The only benefit that a 64-bit version of SAS Enterprise Guide might offer is the ability to run really big projects and process flows. That's because project files and ODS results are loaded into the SAS Enterprise Guide process space. (That's SEGUIDE.EXE if you're keeping track in Windows Task Manager.) But those projects would have to be really big, with big results, to consume an amount of memory beyond what you can address with 32-bits. Big projects tend to be more difficult to maintain, so you might consider reorganizing them to make your life easier.

On the other hand, because the 64-bit version of SAS Enterprise Guide cannot interoperate with 32-bit components in-process, you might find a few features missing. In practice, these are a few of the limits:

  • You cannot directly open data using 32-bit data providers (often used from File->Open->OLE DB or ODBC).
  • You cannot use SAS Enterprise Guide to import data using 32-bit providers (includes Microsoft Exchange, Microsoft Access, plus legacy formats such as dBase). (Note that this is different than PROC IMPORT, which depends on the bitness of SAS, not of SAS Enterprise Guide.)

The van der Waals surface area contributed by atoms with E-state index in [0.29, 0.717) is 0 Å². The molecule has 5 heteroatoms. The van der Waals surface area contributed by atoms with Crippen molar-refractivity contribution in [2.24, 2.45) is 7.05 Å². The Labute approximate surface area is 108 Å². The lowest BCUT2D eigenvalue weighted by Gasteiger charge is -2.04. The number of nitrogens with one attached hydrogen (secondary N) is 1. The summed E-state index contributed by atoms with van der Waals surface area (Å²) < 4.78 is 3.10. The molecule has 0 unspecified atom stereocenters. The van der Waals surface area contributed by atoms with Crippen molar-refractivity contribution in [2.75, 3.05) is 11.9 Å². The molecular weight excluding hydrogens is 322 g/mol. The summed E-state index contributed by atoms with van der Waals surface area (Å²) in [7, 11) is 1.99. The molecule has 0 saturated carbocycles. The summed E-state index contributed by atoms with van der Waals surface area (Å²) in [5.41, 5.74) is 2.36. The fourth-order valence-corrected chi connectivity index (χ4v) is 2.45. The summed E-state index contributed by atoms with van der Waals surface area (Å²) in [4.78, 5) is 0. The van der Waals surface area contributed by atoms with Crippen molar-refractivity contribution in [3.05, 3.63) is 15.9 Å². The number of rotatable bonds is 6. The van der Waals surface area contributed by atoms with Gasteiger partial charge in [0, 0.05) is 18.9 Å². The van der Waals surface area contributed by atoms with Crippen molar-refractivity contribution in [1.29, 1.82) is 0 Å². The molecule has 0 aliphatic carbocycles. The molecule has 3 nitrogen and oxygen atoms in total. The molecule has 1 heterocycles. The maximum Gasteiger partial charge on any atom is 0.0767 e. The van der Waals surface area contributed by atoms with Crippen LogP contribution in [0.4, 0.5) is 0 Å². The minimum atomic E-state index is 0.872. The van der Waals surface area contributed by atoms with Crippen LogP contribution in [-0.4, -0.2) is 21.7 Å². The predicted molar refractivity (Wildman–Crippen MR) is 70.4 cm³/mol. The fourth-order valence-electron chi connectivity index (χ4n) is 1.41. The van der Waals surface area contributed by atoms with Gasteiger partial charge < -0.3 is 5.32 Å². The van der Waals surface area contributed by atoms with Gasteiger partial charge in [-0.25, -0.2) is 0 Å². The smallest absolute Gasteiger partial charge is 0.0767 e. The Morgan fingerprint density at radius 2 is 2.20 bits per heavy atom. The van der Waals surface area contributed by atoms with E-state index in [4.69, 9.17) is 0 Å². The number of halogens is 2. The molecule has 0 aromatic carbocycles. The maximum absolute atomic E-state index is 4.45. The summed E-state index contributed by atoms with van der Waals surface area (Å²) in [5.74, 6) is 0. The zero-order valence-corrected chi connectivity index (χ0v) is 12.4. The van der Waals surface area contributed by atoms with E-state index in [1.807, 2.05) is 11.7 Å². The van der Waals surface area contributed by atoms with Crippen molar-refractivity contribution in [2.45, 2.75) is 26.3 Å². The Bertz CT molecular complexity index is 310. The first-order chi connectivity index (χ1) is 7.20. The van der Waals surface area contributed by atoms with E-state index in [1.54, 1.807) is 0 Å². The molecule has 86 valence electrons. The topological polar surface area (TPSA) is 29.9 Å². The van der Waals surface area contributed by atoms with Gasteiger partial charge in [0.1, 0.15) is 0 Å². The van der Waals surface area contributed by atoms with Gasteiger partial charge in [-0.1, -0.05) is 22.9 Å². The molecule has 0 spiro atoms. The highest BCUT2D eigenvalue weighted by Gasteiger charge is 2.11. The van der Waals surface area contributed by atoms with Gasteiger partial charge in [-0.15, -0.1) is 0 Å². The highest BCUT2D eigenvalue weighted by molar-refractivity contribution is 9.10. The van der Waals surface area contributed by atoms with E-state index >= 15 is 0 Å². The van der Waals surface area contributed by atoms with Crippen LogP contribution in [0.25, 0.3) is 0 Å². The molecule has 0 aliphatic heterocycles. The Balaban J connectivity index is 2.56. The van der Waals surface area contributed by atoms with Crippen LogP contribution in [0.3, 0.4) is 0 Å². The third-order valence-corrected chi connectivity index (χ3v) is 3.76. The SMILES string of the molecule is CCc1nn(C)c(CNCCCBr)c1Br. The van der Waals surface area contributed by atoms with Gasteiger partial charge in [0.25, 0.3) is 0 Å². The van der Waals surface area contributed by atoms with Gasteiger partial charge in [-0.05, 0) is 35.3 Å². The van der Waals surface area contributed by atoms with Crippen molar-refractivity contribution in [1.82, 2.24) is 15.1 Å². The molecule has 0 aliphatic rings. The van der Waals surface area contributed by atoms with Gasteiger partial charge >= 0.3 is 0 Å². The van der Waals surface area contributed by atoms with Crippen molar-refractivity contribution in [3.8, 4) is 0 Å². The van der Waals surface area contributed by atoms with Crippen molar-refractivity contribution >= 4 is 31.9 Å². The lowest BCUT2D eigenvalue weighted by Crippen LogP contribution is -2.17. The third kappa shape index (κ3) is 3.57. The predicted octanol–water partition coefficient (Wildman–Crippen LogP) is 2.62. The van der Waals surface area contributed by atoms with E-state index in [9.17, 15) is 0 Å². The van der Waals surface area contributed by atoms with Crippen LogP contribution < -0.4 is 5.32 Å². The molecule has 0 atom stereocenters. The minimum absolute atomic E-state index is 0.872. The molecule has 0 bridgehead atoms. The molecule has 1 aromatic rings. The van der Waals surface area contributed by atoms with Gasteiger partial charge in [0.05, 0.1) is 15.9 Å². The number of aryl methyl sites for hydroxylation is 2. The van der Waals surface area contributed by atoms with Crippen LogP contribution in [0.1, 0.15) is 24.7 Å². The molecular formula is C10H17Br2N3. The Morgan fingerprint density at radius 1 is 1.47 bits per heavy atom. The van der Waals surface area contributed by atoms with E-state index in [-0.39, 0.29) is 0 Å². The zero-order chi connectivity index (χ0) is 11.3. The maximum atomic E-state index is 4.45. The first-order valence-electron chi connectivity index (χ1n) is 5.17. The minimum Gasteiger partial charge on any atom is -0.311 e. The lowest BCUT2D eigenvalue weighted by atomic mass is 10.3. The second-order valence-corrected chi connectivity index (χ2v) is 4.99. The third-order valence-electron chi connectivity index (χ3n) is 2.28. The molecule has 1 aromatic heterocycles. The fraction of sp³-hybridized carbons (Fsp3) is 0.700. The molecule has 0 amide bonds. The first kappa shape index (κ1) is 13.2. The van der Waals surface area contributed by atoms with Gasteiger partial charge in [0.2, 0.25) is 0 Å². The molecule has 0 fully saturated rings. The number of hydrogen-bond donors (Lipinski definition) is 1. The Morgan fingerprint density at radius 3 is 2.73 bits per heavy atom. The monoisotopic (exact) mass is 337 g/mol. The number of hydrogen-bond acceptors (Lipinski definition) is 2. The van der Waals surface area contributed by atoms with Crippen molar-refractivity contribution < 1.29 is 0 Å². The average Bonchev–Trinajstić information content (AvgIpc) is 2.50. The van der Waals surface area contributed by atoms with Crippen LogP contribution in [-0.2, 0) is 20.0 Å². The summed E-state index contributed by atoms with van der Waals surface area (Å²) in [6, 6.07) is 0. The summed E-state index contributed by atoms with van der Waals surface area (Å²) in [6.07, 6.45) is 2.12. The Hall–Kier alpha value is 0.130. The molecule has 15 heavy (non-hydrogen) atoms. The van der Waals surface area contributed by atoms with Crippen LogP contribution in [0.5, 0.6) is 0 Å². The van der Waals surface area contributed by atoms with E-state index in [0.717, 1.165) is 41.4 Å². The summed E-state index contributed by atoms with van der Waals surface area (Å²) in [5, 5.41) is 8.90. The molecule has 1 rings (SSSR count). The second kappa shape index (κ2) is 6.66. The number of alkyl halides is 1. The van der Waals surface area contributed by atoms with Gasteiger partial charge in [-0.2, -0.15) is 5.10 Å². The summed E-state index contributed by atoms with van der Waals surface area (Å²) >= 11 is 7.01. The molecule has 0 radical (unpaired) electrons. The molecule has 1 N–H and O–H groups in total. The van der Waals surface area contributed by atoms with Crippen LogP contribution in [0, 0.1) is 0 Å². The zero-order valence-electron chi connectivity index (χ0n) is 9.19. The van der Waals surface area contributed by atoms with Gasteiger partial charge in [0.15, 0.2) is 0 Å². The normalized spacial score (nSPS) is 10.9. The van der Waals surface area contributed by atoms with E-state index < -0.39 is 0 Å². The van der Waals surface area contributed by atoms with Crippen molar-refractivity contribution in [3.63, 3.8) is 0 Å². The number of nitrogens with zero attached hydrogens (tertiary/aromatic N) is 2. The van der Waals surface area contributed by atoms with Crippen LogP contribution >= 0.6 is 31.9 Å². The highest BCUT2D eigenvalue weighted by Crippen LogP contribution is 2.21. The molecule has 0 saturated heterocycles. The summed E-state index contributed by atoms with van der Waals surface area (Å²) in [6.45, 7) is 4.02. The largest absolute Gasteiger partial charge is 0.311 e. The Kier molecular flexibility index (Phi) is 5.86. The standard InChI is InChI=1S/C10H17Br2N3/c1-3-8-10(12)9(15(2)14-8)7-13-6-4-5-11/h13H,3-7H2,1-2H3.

• You cannot view certain results "embedded" directly within the application, such as PDF or RTF, as these use 32-bit viewers.

Finally, if you simply cannot decide, you can install both versions of SAS Enterprise Guide 5.1: 32- and 64-bit. To do so, you must run through the installation process twice, once for each version.

Considerations for SAS Add-In for Microsoft Office

Because it's an add-in to Microsoft Office, this decision is easier. It all depends on which way you decided to go after considering this guidance from Microsoft.

If you have the 64-bit version of Office, you need a 64-bit SAS add-in. And if you have the 32-bit version of Office, you need the 32-bit SAS add-in. And even though there is some overlap with SAS Enterprise Guide, your decision for one application doesn't affect the other. For example, on a single machine you can have the 32-bit version of SAS Enterprise Guide and a 64-bit version of MS Office with the 64-bit SAS Add-In for Microsoft Office.